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Durham businesses react after I-40 shutdown

Posted July 1, 2010

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— Local business owners were still upset on Thursday a day after having to close early because police shut down Interstate 40 in the area of Fayetteville Road in Durham to investigate the report of a suspicious object.

Police shut down the interstate in both directions for more than three hours after a passerby called 911 saying a bomb was spotted in the vicinity The suspicious object was found to be foam.

Scott Molnar, of Planet Beach tanning salon on Fayetteville Road, said his business had to close early on Wednesday because police were taping off the entrances into many local businesses.

"We had several people call in that were planning on coming here that couldn't come to make payments and things like that," said Nathan Stephenson, of State Farm Insurance.

Durham businesses react after I-40 shutdown Durham businesses react after I-40 shutdown

Nearby, a spokesman for The Streets at Southpoint said foot traffic was slow Wednesday afternoon, but for the most part they didn't experience any problems related to the incident.

“After 9/11 and after everything that happened and the focus on Homeland Security, you know, I understand you have to be cautious,” driver Michelle Bennett said. “If there really had been a bomb and it had gone off, a lot of people could have been hurt. So, I would rather them err on the side of caution and if we all have to get where we’re going a little later, then I understand that.”


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  • EvilSithLord Jul 6, 2010

    Where in the common sense in this country? A possible explosive device versus tanning bed. Can you see that both have the potential to fry you alive? Duh!

  • lovethesouth1 Jul 2, 2010

    Chivegas, that was the most moronic statement you could've made.
    This day in age, how do you have any CLUE what every bomb looks like? Maybe they should've brought their xray goggles too to make sure they saw the wires?!? Get a clue... be happy that they did what they had to do to keep people safe in a situation that could've been disastrous. These business owners need to be thankful that someone cared so much about their safety.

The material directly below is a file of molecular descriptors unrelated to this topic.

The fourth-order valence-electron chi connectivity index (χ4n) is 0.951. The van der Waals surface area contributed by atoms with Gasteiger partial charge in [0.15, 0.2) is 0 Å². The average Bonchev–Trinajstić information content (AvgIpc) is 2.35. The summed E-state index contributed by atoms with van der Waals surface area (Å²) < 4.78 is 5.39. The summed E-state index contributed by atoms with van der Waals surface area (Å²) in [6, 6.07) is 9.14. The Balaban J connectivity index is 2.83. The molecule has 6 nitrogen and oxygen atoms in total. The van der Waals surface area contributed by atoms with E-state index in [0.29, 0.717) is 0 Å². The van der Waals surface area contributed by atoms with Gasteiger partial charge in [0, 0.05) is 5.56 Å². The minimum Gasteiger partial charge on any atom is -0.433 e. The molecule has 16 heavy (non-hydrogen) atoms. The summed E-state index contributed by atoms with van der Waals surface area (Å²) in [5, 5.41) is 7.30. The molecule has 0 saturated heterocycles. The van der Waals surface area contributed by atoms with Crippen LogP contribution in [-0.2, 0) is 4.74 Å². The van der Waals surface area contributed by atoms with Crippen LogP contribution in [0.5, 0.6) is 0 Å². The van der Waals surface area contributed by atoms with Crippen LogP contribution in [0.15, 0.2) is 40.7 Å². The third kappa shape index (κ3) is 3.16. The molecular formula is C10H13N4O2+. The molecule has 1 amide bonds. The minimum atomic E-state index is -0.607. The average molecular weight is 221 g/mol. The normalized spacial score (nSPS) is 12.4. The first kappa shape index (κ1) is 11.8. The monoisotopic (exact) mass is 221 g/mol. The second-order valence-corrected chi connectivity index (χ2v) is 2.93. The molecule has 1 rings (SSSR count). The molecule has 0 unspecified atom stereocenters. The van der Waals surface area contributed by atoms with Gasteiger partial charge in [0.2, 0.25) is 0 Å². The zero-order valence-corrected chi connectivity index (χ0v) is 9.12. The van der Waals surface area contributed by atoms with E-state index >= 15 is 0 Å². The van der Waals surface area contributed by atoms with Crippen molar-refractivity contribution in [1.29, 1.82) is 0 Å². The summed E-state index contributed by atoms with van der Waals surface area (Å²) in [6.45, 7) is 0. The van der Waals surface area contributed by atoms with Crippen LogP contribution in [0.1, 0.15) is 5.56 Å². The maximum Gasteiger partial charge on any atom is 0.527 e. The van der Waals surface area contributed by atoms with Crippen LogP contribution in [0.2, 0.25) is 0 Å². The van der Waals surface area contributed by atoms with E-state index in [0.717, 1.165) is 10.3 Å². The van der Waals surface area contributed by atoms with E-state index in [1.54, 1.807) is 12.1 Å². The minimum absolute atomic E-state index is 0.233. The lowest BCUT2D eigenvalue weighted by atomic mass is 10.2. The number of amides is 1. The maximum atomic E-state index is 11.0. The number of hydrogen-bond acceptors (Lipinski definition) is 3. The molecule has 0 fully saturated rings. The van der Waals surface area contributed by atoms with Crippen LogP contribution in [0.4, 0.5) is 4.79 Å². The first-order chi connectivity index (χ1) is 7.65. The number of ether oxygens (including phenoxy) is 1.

• com_mon_sents Jul 2, 2010

    The nerve of the selfishness of people this day and time. I don't care how much time it would have cost me, if it would have saved my life along with the people around me. I'm like the first poster here...if it had been a bomb and exploded ...man!...the lawsuits would have been flying left and right 15 min. after it along with the swarm of lawyers.
    Police did what they needed to do, and in this day and time, we should RESPECT that and just go on with life, along with being THANKFUL that this did not turn out to be bomb after all.

  • smalldogsrule Jul 2, 2010

    mean a reasonable person could tell from the Sky5 feed that it didn't look anything like a bomb.

    And just how many bombs have you seen in your life time. I've seen some that looked like soda cans, brief cases, packages from the post office, paper bags, tool boxes, a doctors case. So , yeah, you can tell from the camera of a helicopter several hundred feet in the air that the three cylindrical objects taped together with cords coming out wasn't a bomb. I'll buy that.

  • chivegas Jul 1, 2010

    I propose we by a $1 million dollar telescope, so next time we can look at the "suspicious" foam and realize that it's just foam. I mean a reasonable person could tell from the Sky5 feed that it didn't look anything like a bomb.

    (Threw in the one million dollar number, so local gov'ts will feel like it's a good idea just because it's expensive)

  • yankee1 Jul 1, 2010

    C'mon people! What if the purple floaty tubes with the bungy cord fuse had actually exploded? Lawsuits would be a dime a dozen. I mean really!